- Oxfordshire is one of Europe’s leading centres of enterprise, innovation and knowledge. The county’s growth rate in high-tech employment remains one of the highest in the UK and many of its 1,500 high-tech companies have links to Oxford University.
Oxford awards and rankings
academic community includes 80 Fellows of the Royal Society and 100
Fellows of the British Academy.
2012, two Oxford professors were elected to the Fellowship of the Royal
2012, six Oxford professors were elected to the Fellowship of the
Academy of Medical Sciences.
2012, seven Oxford professors were elected to the Fellowship of the
successes of Oxford’s academics are recognised regularly in the awarding of
prestigious international prizes, such as the European Laureate Award in the L'Oréal-UNESCO For Women in Science Awards, bestowed on Professor Fran Ashcroft in 2012; the Louis-Jeantet Prize for
Medicine, given to Professor Fiona Powrie in 2012 and Professor Peter Ratcliffe in 2009; the Gairdner Award for medical
research, awarded in 2010 to Professor Peter Ratcliffe and Professor Nick
White; and the International Balzan Prize, awarded to Professor Reinhard Strohm in 2012 and Professor Joe Silk
University has won eight Queen's Anniversary Prizes for
Higher Education, more than any other university. The prizes
were awarded to: the Wildlife
Conservation Research Unit (WildCRU) (2011); the University's museums, libraries and
archives (2009); the Oxford Dictionary of National Biography at Oxford
University Press (2007); the Clinical Trial Service Unit (2005); the
Refugee Studies Centre (2002); the Centre for Clinical Vaccinology &
Tropical Medicine (2000); the Weatherall Institute of Molecular Medicine
(1996); and Isis Innovation Ltd (1994).
- Oxford was ranked first in
the UK and joint second in the world in the Times Higher Education Supplement’s World
University Rankings 2012-2013. In the disciplinary tables, Oxford was ranked
first in the world in clinical, pre-clinical and health subjects; joint fourth
for social sciences; fourth for life sciences; sixth for the arts and
humanities; tenth for physical sciences; and eleventh for engineering and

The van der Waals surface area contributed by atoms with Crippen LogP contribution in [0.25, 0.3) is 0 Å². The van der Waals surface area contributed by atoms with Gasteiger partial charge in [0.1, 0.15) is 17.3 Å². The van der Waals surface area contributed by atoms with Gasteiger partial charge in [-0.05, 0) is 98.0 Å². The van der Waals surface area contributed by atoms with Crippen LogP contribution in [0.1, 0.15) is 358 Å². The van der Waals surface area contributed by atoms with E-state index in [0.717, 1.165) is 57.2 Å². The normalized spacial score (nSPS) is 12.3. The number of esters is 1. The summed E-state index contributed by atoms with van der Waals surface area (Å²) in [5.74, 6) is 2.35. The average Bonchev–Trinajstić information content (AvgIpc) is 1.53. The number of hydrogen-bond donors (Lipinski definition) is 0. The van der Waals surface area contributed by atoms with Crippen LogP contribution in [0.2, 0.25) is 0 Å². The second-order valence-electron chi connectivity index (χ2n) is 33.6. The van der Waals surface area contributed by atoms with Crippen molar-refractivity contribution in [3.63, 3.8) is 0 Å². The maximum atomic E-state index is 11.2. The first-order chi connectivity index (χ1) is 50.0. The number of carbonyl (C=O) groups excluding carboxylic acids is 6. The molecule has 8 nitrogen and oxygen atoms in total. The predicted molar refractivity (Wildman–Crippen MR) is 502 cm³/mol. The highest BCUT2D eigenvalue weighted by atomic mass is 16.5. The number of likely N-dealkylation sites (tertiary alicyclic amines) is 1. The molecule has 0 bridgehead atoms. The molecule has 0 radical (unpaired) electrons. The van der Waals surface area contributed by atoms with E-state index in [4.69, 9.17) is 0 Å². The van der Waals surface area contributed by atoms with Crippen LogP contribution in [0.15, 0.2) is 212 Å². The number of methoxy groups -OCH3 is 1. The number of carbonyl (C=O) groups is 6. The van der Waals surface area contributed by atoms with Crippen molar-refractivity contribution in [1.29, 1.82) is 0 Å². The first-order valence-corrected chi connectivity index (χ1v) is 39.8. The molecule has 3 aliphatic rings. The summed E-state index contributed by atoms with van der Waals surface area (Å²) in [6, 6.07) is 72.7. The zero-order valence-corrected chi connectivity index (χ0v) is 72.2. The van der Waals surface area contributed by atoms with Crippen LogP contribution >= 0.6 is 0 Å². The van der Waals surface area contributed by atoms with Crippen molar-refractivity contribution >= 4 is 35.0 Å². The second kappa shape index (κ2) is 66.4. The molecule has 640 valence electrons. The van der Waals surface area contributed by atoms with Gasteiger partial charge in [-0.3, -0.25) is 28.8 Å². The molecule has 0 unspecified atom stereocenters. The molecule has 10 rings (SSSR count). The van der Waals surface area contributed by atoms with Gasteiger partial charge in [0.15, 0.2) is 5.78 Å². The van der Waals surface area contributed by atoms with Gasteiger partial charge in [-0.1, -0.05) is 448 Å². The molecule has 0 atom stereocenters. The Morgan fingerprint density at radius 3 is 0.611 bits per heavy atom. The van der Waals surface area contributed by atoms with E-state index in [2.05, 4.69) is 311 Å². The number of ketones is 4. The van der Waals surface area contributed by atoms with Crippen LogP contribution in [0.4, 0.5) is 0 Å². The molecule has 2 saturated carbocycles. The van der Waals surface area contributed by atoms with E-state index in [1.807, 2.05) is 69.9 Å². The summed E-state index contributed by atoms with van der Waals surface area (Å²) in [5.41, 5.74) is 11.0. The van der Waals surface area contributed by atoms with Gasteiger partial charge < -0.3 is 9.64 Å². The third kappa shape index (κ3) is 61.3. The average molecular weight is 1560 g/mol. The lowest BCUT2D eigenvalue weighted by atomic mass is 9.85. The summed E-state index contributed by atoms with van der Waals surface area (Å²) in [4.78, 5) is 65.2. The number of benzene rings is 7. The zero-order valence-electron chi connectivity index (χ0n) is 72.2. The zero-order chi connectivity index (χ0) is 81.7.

is repeatedly ranked in the top ten of universities worldwide in the
annual tables compiled by Shanghai Jiaotong University.
June 2012, the annual Times Good University Guide named Oxford
Britain’s top university for the eleventh year running.
- Oxford is ranked second in the UK by The Guardian (2012) and The Sunday
Times (2012), and third in the UK by The Complete University Guide (2012).
- In 2011-12, total University income was £1,016.1m.
- The University’s largest source of income continues to be external research grants and contracts. In 2011-12, 40% (£409m) of total income was derived from external research sponsors.
- Of the remaining income, 20% came from grants from the Higher Education Funding Council for England and the Teaching and Development Agency; 17% from academic fees; and 23% from other sources including trading activities and investments.
- Oxford consistently has the highest research income from external sponsors of any UK university.
- Total University expenditure in 2011-12 was £971.8m.
- The University has endowment assets of £854.5m. Individual colleges have their own endowment assets, which amount to more than £2.8bn.
- The Oxford Thinking Campaign, one of the biggest university fundraising campaigns in the world, has so far raised more than £1.5bn for the collegiate university.
- There are 38 colleges and 6 permanent private halls at Oxford.
- The collegiate system is at the heart of the University’s success, giving students and academics the benefits of belonging to both a large, internationally renowned institution and to a small, interdisciplinary academic community.
- Colleges bring together leading academics and students across subjects and year groups, and from different cultures and countries.